Updated Nov 1, 2022
Updated Nov 1, 2022
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This is your essential guide to staining wood for projects both large and small.
The time required and total cost of the project will vary depending on the size, surface area, and type of wood you’re staining. A typical can of wood stain will cost $15–$50 per gallon, and projects can take anywhere from an hour to a full day.
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There are two types of wood stain—oil-based and water-based.
Oil-based stains take longer to dry than water-based stains do, so they allow you to work for longer. If this is your first staining project, an oil-based stain will make it less likely that your coats will be uneven. Also, oil-based stains won’t raise the grain on the wood, so you won’t need to worry about sanding the finish.
Alternatively, water-based stains dry quickly. Though this ensures that you’ll finish your project faster, it also means that the stain will set more quickly. Unlike oil stains, water-based stains don’t give off strong odors or fumes and also come in a wider variety of colors not available in oil-based stains.
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Wood reacts differently to certain stains. Before you begin a new project, confirm the wood type that you plan to use for your project, and match the appropriate stain to it.
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Some types of wood possess characteristics that make them difficult to stain. Consider the above alternatives if you’re starting a project from scratch.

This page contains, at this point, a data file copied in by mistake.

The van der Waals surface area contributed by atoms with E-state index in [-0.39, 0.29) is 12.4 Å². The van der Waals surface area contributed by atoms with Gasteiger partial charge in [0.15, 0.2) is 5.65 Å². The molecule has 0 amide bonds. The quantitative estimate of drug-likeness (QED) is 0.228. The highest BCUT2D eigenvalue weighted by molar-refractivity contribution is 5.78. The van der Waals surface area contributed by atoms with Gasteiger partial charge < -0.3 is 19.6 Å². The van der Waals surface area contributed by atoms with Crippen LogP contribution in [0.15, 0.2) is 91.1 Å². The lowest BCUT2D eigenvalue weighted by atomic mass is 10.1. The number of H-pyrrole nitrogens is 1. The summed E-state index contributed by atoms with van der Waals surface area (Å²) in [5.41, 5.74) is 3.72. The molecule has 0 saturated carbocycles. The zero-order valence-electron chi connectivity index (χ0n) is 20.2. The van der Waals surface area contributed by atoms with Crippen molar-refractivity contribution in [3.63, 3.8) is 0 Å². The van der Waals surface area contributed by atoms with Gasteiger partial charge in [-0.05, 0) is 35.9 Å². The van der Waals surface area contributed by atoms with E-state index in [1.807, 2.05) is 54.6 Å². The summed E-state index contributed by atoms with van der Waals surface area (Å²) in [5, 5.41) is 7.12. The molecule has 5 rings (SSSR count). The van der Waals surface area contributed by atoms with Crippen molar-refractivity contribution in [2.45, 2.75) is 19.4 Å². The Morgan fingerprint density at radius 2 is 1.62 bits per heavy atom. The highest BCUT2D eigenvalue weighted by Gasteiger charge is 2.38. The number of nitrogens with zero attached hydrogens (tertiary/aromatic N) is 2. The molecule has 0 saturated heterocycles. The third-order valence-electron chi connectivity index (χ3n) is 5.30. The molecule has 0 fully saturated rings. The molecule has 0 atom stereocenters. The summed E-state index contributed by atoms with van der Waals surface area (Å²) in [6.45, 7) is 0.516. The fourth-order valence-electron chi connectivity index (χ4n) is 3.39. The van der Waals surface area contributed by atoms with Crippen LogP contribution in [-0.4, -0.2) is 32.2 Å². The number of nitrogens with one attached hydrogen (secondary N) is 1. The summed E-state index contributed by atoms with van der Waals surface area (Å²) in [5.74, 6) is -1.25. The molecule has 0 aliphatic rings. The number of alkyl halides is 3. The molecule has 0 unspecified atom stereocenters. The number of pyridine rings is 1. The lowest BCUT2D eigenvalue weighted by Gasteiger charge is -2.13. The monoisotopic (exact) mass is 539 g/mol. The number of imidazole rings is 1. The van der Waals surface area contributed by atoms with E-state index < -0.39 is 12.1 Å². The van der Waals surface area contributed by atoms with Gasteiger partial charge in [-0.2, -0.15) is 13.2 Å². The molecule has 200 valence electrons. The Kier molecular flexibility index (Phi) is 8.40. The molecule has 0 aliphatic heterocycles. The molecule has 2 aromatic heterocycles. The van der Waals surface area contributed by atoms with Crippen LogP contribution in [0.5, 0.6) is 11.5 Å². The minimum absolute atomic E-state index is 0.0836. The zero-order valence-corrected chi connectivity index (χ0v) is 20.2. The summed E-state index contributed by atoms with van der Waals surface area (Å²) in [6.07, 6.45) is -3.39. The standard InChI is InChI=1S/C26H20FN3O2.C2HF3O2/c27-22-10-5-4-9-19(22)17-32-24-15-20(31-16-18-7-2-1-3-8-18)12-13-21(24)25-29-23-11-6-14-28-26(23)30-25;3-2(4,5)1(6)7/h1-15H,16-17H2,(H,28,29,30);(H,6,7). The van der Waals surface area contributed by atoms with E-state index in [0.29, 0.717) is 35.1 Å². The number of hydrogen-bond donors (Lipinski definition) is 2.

If you’re refurbishing an old piece of furniture, block out ample time to complete your project. There are eight critical steps to refurbishing and re-staining wood furniture.
If the furniture has minor dents, chips, or nicks, prep the surface accordingly.
Test the condition of your deck stain by dropping water on the surface. If the water soaks into the wood and does not bead up, then your deck needs a new coat of stain.
Never mix oil- and water-based stains. While it’s possible to mix two colors of stain to make a custom color, only do so if made by the same manufacturer. Ask a home improvement store pro before mixing two colors.
A water-based finish can be put over an oil-based stain, but only after waiting a full 24 hours. As most stains don’t include a finish in their solution, you’ll want to apply a finish to the material after 24 hours or as the instructions of your stain product recommend to lock in and seal the color of the stain.
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